“I think anybody that crosses markets and utilizes different platforms to really get the word out, especially now when readership is down, is brilliant,” said James Famularo, the president of Meridian Capital Group‘s retail division. “It’s always smart when two companies come together and they utilize their own unique set of identifiers.”
British media company Time Out Group helped kick off the trend in 2014 when it opened Time Out Market in Lisbon, Portugal. It later became one of the top tourist destinations in the city on TripAdvisor within eight months and the group has begun work on replicating it in other cities.
“Rolling out Time Out Market globally is part of Time Out Group’s diversification and growth strategy,” Didier Souillat, the CEO of Time Out, said in an email. “We no longer only write about the best things of the city—we also create and deliver them.”
Time Out announced plans to open similar markets in London, Miami, Chicago and Boston and leased a 21,000-square-foot space in Dumbo’s Empire Stores earlier this year to bring one to Brooklyn. A spokeswoman for the publication didn’t provide a comment by publication time.
“It really is kind of a full-circle completion of their strategy, taking what they have in their magazine, in the online media, and putting it to life here in Dumbo,” said Jack Cayre, a principal of Empire Stores owner Midtown Equities.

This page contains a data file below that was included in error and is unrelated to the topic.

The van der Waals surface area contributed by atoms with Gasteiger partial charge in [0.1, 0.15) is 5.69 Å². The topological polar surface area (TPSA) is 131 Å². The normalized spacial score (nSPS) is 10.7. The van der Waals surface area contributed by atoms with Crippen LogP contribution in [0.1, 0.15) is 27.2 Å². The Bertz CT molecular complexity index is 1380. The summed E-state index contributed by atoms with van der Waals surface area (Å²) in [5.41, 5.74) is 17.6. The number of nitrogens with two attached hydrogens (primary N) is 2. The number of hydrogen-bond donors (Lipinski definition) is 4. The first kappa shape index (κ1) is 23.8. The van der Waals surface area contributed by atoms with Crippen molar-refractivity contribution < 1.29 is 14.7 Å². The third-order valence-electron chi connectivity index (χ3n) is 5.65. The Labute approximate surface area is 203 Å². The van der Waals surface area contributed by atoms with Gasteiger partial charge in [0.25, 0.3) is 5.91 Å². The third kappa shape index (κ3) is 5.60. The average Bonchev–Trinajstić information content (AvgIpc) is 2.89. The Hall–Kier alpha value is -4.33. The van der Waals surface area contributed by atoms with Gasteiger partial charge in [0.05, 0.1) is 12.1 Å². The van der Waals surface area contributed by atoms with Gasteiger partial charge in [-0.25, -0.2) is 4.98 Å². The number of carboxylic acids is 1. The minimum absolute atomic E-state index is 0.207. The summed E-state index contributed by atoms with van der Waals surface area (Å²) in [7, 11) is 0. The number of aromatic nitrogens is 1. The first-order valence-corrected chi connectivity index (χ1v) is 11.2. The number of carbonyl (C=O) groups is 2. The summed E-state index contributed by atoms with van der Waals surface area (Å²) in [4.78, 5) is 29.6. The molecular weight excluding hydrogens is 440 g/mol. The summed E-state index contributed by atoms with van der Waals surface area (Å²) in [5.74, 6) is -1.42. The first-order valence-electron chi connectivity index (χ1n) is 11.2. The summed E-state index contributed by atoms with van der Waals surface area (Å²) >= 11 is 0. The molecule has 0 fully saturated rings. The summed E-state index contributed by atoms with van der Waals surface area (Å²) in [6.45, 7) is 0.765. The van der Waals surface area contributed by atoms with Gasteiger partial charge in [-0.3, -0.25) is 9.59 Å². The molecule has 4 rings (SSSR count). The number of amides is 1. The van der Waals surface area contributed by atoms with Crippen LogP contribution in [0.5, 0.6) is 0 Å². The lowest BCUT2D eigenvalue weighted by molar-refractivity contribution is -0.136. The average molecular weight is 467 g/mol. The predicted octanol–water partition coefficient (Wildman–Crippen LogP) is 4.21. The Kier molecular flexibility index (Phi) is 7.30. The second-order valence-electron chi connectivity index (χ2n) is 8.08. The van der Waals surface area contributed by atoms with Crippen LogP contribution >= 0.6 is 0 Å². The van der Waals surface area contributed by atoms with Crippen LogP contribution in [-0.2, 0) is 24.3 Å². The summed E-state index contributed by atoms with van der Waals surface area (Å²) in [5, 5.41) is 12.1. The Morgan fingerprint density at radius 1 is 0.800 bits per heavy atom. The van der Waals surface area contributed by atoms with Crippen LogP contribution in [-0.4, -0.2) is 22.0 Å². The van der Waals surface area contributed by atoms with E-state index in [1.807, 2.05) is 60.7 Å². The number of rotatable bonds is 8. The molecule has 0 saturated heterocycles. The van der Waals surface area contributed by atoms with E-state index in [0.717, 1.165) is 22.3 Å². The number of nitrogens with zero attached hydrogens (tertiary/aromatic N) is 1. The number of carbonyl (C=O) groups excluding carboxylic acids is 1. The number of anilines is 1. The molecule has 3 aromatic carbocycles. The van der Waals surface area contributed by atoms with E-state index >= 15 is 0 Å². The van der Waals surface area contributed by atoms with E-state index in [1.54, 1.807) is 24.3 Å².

The Brooklyn market, scheduled to open later this year, will bring 20 restaurants under one roof at 55 Water Street along with a rooftop space overlooking Brooklyn Bridge Park.
Midtown Equities fielded numerous requests for food hall operators in its warehouse-turned retail and office complex, but Time Out‘s reputation for finding the best eateries in the city made them stand out, Cayre said.
“Time Out is an authority on food and restaurants,” he said. “We believe that they were in a strategically better position to identify who the best of the best were.”
With or without the backing of a publication, food halls have been steadily on the rise across the country.
The number of major food halls nationwide is expected to triple to 300 from 2015 to 2020, according to an April report by C&W. As many as 190 of them will be opened by the end of this year, the report found.
Despite the rapid pace at which new food halls are opening, the report determined few have shuttered. Indeed, only five of them closed around the country in the last two years, Brown said.
As the food hall market continues to balloon, Brown expects a few more to close, but partnering with a media brand could help keep the doors open and draw customers.
“As the marketplace becomes more crowded, the two winners are going to be the best quality projects and also the biggest name projects that can bring people in without feeling overly corporate,” Brown said. “If you got this marriage with a huge brand name that’s guaranteed authenticity, that’s the grand slam.”
Update: The story has been updated to include comments from representatives from Time Out Group and American Dream.